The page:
Joshua Keating makes the common observation that latter-day western protest movements—either the diffuse group that protests at major international gatherings, or the anti-war street demonstration in the United States—haven’t had much success. And he offers a common diagnosis: They’re too vague and slipshod:
Collins names Gandhi’s march to the sea and Martin Luther King Jr.’s march on Washington as the ultimate effective demonstrations in this sense. They mobilized huge groups in support of a defineable and acheivable goal rather than opposing an amorphous concept like “capitalism.”
The fact that much of the street activism against the U.S. war in Iraq has been led by a group called Act Now to Stop War & End Racism is a good indication of why the antiwar movement has never really been a factor in debates over U.S. foreign policy. Rather than organizing around a specific political goal, ending the war, these marches tend to devolve into general lefty free-for-alls encompassing everything from Palestine to free trade the environment to capital punishment.
I don’t really think that’s right. Both Gandhi and King led movements that were committed to vaguely defined and quite sweeping visions of social change that, among other things, included opposition to capitalism and all forms of war. Their goals look well-defined in retrospect because they achieved a great deal so, in retrospect, MLK’s leadership resulted in the Civil Rights Act and the Voting Rights Act and Gandhi’s leadership led to independence for India. But all mass-movements are prone to ill-defined goals.
The difference is that the methods of King and Gandhi were quite different from sporadic sign-waving and noise-making, and also quite different from sporadic destruction of property. Both men led sustained campaigns of non-violent resistance. The point in both cases was that unjust systems, be they apartheid in the southern United States or British rule in India, couldn’t actually be made to work without the cooperation of the subject populations. You might have a rule against black people doing this or that, but uniformly enforcing the rule would be completely impractical. But the threat of enforcement was enough to keep violations of the rules rare, and thus the system worked. When enough people are mobilized, however, you can overwhelm the system’s ability to operate and force people to make changes.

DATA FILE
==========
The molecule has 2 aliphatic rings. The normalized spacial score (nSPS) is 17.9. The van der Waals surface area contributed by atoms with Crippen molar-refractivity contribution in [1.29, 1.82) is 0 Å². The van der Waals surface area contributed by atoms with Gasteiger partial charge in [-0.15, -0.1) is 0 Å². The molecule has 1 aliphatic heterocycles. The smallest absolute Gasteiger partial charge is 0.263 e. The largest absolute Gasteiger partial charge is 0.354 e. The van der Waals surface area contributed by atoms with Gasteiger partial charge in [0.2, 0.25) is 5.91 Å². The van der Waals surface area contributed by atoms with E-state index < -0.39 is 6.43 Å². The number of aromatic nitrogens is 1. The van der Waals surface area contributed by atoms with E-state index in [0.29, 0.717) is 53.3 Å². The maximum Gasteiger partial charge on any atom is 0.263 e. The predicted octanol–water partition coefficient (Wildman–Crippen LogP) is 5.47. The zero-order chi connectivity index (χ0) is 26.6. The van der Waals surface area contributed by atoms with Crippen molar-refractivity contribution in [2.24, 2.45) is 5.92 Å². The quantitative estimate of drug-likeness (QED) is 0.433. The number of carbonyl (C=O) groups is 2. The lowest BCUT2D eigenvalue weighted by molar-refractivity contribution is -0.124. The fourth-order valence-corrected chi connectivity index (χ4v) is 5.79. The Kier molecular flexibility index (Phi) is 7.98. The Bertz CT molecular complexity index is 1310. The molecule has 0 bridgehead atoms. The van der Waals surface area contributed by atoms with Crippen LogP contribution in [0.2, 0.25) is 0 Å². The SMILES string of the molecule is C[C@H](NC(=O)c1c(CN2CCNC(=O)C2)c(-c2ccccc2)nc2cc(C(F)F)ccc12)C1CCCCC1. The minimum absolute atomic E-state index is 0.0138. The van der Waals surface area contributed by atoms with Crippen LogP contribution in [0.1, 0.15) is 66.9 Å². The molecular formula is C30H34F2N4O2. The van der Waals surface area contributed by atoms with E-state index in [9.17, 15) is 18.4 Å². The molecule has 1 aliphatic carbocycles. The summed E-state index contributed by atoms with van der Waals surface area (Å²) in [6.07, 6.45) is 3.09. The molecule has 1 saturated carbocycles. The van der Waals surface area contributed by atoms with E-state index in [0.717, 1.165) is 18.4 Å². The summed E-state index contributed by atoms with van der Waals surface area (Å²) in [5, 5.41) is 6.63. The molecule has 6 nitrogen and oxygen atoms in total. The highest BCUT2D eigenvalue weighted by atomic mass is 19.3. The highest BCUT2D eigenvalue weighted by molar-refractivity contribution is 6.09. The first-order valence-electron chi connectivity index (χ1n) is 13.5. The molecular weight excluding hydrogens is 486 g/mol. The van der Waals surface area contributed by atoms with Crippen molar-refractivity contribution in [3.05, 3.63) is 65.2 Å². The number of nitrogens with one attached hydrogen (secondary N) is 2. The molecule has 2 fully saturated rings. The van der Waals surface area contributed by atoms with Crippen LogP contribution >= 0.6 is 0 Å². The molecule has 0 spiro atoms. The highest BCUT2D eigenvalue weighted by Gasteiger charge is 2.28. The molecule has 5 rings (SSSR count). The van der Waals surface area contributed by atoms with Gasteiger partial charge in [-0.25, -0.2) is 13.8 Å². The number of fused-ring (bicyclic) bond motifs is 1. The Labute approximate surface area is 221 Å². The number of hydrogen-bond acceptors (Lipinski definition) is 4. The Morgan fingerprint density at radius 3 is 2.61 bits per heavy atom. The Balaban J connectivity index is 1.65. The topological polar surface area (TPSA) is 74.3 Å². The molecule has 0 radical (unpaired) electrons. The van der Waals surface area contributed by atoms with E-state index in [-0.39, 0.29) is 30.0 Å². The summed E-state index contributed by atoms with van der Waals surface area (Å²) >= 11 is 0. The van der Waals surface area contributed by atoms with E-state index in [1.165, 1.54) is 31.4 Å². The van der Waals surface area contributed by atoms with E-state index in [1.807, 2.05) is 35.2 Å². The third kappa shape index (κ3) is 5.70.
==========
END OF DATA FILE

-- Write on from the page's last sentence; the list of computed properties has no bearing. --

In practice, this is just about the most difficult thing in the world to get people to do. Individually, it’s rational to mind your own business and just cope with mistreatment as best you can. And to get people out of that mode normal involves switching them into a mode of angry, violent resistance that stiffens the desire of the oppressor to beat the subjects down. Organizing people around disciplined, consistent non-violent resistance in which you neither meekly submit to injustice nor angrily lash out against it, but instead move in a calm and determined way to challenge it is extraordinarily difficult. But it works. Getting people to come out every once in a while hold a “protest” is, by contrast, pretty easy. And in the right frame of mind, it’s even fun. I’ve had fun doing it. But it doesn’t really change anything.